Today, we want to highlight the results of a recent long-term study, which collected data over a four-year period to investigate the link between aortic stiffening and cognitive decline, including dementia.
During aging, our blood vessels become increasingly stiff and lose their flexibility, and the cells comprising it struggle to contract and relax properly. Blood vessels, particularly arteries, need that flexibility in order to cushion the force of blood being pumped around our bodies; without it, our organs take the brunt of that force, which damages them over time.
As blood vessels stiffen, a typical consequence is hypertension, an elevation of blood pressure, which leads to a number of health issues and contributes to various age-related diseases. Blood pressure is a tightly controlled process that includes various feedback systems, but when blood vessels lose their ability to contract and relax properly, the result is increased blood pressure.
Increased blood pressure frequently leads to damage to delicate tissues, such as the rupturing of small blood vessels, pressure damage to sensitive eye cells that leads to loss of vision, and damage to the blood-brain barrier. In the brain itself, excessive blood pressure can cause micro-strokes, which damage small areas of the brain but often go unnoticed. Over time, this damage mounts up and contributes to increasing cognitive decline.
Blood vessels stiffen with age for multiple reasons, such as the formation of crosslinks in the extracellular matrix. Made from advanced glycation end-products (AGEs) such as glucosepane, which the body is unable to break down and dispose of, these persistent bonds reduce the elasticity of the tissue they are in. In the case of blood vessel walls, this leads to hypertension, and we can even see this happening in our outer skin as we age; crosslinks make our skin less elastic and more wrinkled.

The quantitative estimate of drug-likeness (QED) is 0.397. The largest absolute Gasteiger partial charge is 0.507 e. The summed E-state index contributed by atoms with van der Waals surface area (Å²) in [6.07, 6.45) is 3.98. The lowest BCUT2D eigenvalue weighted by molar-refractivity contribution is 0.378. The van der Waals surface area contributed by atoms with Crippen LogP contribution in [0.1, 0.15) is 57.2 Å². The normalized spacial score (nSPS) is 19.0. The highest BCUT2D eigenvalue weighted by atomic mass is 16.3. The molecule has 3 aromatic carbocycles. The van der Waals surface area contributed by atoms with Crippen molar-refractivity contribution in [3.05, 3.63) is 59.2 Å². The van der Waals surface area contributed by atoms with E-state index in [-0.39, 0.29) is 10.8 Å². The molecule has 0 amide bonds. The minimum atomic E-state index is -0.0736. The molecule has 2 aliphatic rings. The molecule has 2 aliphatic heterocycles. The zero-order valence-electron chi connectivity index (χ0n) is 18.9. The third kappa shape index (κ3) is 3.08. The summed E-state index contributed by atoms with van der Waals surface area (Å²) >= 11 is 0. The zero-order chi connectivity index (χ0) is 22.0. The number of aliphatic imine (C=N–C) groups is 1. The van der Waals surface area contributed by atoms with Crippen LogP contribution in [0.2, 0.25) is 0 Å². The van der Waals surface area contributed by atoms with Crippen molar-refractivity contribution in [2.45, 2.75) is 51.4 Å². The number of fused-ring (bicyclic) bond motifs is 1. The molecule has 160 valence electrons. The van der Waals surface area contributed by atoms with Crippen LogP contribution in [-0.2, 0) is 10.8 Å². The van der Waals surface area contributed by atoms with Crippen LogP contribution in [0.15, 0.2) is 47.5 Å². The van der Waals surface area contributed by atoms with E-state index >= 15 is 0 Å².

Another purported cause of blood vessel stiffening is the increasing presence of senescent cells, which cause chronic inflammation and inhibit healthy tissue regeneration.
Aortic stiffness is closely linked with cardiovascular diseases (CVDs), but recent studies suggest that it is also a risk factor for cognitive decline and dementia. However, the brain changes underlying this risk are unclear. We examined whether aortic stiffening during a 4-year follow-up in mid-to-late life was associated with brain structure and cognition in the Whitehall II Imaging Sub-study.
Our findings indicate that faster rates of aortic stiffening in mid-to-late life were associated with poor brain WM microstructural integrity and reduced cerebral perfusion, likely due to increased transmission of pulsatile energy to the delicate cerebral microvasculature. Strategies to prevent arterial stiffening prior to this point may be required to offer cognitive benefit in older age.
There are a number of technologies being developed that may help to address arterial stiffness, particularly the crosslink-breaking drugs from Revel Pharmaceuticals, which could help remove glucosepane from the extracellular matrix. Meanwhile, while we wait for more robust solutions to arrive, we should all do our best to maintain healthy lifestyles and healthy hearts.
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